Why 20th century colonialism cannot save Syria

Published January 28th, 2014 - 07:27 GMT
The colonialism used to draw up the Middle East after World War I is of no use in modern, war-torn Syria. (AFP/File)
The colonialism used to draw up the Middle East after World War I is of no use in modern, war-torn Syria. (AFP/File)

Since the beginning of this terrible conflict in Syria, I have been closely listening to people’s reactions to the violence and devastation occurring there. What is astonishing is how quickly Syria transformed from a place of relative obscurity to a topic of constant discussion among so many.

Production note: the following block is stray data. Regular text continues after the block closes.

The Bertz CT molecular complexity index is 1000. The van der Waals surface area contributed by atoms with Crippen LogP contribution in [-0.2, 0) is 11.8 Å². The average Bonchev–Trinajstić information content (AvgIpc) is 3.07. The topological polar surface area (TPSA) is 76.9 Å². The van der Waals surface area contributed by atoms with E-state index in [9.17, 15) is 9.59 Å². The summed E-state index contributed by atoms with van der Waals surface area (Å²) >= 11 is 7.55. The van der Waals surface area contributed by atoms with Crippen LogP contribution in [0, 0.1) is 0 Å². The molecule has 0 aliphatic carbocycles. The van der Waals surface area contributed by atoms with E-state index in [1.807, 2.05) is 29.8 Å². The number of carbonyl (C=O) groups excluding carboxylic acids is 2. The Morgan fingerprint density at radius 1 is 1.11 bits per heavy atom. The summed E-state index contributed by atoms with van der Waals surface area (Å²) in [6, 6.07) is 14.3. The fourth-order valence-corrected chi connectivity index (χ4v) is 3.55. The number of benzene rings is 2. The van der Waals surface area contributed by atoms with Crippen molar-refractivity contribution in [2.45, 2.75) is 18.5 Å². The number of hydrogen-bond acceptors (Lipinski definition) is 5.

Even more astonishing, the solutions often offered to stem the violence prove that westerners have simply learned nothing from the lessons of history. These “solutions” tend to follow the same, tired formulae of a colonial mindset that helped put the Levant in this mess in the first place.

Some of the most passionate calls for “humanitarian” intervention and instant, western-led regime change have come from people who, ironically, are still disillusioned by the disastrous Bush Administration lies that led the United States into the heinous Iraq invasion of 2003.

Nevertheless, of all the “solutions” that I hear bandied about by those who truly believe they are in the know concerning these grave geopolitical issues, the most idiotic and truly outdated is balkanization, or as I like to call it in the context of Syria, Sykes-Picot II.